*** Table 6.1 in W&B book: ORDERED MULTINOMIAL LOGIT EXAMPLE: CHOICE OF SECONDARY SCHOOL
* This is a ordered multinomial problem. This program reproduces Table 6.1 in the
* W&B textbook. The regressors in this problem are case-specific only.
* Read in dataset and describe dependent variable and regressors.
use c:\data\school.dta, clear
describe
* Summarize dependent variable and regressors
summarize, separator(0)
* Tabulate the dependent variable
tabulate school
* Table of log of income by school
table school, contents(N linc mean linc sd linc)
* Table of mother's education by school
table school, contents(N motheduc mean motheduc sd motheduc)
********** Table 6.1 in W&B ORDERED MULTINOMIAL LOGIT/PROBIT MODEL OF SCHOOL CHOICE
* Creation of year dummies
generate d95 = (year == 1995)
generate d96 = (year == 1996)
generate d97 = (year == 1997)
generate d98 = (year == 1998)
generate d99 = (year == 1999)
generate d00 = (year == 2000)
generate d01 = (year == 2001)
generate d02 = (year == 2002)
* Create full time dummy for mother's employment. 1 = full time employment
* 0 = otherwise.
* Creat Work dummy if mother works at all or is not employed. 1 = employed
* (either full-time or part-time), 0 = otherwise.
generate mothftime = (mothemp == 1)
generate mothwork = (mothemp < 3)
* The Ordered Probit results reported in Table 6.1 in W and B
* Remember the or option is not applicable to Ordered Probit
oprobit school motheduc mothwork linc lsize parity d95 d96 d97 d98 d99 d00 d01 d02
* The Ordered Logit results reported in Table 6.1 in W and B
ologit school motheduc mothwork linc lsize parity d95 d96 d97 d98 d99 d00 d01 d02
* The or version of the report of coefficients (not in Table 6.1) with the
* accompanying Brant command to test the Single Index (Parallel Regressions)
* assumption. We see that the assumption of a Single Index is supported by the
* Brant test of the data. See the Likelihood Ratio test of the Single Index
* assumption at the end of this program.
ologit school motheduc mothwork linc lsize parity d95 d96 d97 d98 d99 d00 d01 d02, or
brant, detail
* Predict probabilities of choice of each mode and compare to actual freqs
predict pologit1 pologit2 pologit3, pr
summarize pologit*, separator(3)
* List predicted values of alternatives for first 10 observations
list pologit* in 1/10
* Create Classification Table and get accuracy rate
egen pred_max = rowmax(pologit*)
generate pred_choice = .
forv i=1/3 {
replace pred_choice = `i' if (pred_max == pomlogit`i')
}
local school_label: value label school
label values pred_choice `school_label'
tabulate pred_choice school
* Accuracy rate = (107 + 46 + 215)/675 = 0.545
* In comparison, the accuracy rate that one would expect from naively classifying
* using the majority class (Gymnasium) would be 41.04% accuracy on average.
* See the previous tabulation result for the dependent variable - school.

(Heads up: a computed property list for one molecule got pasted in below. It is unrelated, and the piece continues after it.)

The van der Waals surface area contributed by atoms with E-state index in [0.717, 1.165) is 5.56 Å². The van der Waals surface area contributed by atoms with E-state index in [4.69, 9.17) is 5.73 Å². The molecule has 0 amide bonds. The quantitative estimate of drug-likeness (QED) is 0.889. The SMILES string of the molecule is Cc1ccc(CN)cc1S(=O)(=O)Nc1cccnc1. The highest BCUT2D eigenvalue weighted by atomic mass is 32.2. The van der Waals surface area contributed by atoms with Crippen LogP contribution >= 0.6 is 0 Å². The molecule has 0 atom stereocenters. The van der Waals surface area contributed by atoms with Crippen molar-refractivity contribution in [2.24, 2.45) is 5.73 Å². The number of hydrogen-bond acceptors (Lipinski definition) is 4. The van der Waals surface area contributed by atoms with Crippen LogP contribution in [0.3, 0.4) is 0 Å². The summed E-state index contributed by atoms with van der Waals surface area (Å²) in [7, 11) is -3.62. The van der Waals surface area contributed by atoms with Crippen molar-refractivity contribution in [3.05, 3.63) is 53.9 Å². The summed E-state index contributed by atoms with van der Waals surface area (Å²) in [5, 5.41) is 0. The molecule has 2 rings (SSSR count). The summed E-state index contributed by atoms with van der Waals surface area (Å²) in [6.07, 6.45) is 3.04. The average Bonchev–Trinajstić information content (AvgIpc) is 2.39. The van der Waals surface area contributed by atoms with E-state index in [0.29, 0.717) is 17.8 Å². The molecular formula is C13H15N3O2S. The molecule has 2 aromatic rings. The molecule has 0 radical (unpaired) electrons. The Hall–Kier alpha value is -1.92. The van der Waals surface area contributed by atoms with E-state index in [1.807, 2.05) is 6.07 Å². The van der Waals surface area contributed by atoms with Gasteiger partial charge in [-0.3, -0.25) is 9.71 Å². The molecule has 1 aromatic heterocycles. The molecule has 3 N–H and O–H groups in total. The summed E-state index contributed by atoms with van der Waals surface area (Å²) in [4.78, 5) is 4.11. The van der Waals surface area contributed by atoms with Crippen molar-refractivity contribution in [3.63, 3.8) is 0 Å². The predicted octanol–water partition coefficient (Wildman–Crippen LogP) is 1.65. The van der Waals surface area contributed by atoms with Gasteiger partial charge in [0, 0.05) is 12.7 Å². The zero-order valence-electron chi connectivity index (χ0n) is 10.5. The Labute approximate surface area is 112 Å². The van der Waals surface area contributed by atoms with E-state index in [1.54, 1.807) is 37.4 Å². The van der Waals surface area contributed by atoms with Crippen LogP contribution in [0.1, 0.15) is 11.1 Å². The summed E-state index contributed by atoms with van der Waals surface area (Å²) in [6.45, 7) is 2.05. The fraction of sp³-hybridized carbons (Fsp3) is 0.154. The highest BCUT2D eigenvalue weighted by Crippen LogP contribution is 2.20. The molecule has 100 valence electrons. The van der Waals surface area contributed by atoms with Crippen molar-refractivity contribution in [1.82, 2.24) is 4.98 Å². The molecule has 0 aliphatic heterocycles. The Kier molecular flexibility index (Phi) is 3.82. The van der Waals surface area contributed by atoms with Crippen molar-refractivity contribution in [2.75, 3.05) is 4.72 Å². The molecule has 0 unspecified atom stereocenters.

* Thus, the current ologit classifier is providing a LIFT of 54.5/41.04 = 1.328.
* Recall the below calculation of the lift of the unordered MNL model reported
* in the program Table5_1_WandB.do.
* The Lift Ratios are about the same whether unordered or ordered.
* Of course we have not generated a classification table using the generalized
* ordered logit (gologit2). But the Brant test indicates that this is not
* necessary.
* Accuracy rate = (113 + 49 + 208)/675 = 0.548
* In comparison, the accuracy rate that one would expect from naively classifying
* using the majority class (Gymnasium) would be 41.04% accuracy on average.
* See the previous tabulation result for the dependent variable - school.
* Thus, the current mlogit classifier is providing a LIFT of 54.8/41.04 = 1.335.
* As an alternative to the Brant test we could do a likelihood ratio test
* using the generalized ordered logit model. If the restriction that the
* single index model is appropriate we should get a high probability value
* for the Likelihood ratio test.
gologit2 school motheduc mothwork linc lsize parity d95 d96 d97 d98 d99 d00 d01 d02
* With OR report
gologit2 school motheduc mothwork linc lsize parity d95 d96 d97 d98 d99 d00 d01 d02, or
* Now for the computation of the Likelihood Ratio test of the Single Index hypothesis.
* From the Ordered Logit model above we have a log likelihood value of -630.1549.
* This is the restricted model that imposes the Single Index assumption.
* From the above Generalized Ordered Logit model we obtain the log likelihood
* value of -622.32471. This represents the fit of the unrestricted model because
* we are not imposing the Single Index assumption. Then the likelihood ratio
* statistic is -2log(lambda) = -2(logl(restricted model) - logl(unrestricted model))
* = -2(-630.1549 -(-622.32471)) = -2(-7.83019) = 15.66038.
* The number of degrees of freedom of the chi-square test is 28 - 15 = 13
* where the number of parameters in the unrestricted model (gologit2) is 28
* while the number of parameters in the restricted model (ologit) is 15.
* It follows that the p-value associated with the observed statistic of
* 15.66038 is 0.267957 > 0.05. Therefore we accept the null hypothesis of a
* Single Index. You can use the EXCEL function chisq.dist.rt to obtain
* this probability value. Therefore, we see that the Brant and
* Likelihood Ratio tests give the same result. The Single Index model
* (ologit) is to be preferred. That is, the Ordered Logit model, in this
* case, is to be preferred over the Generalized Ordered Logit model.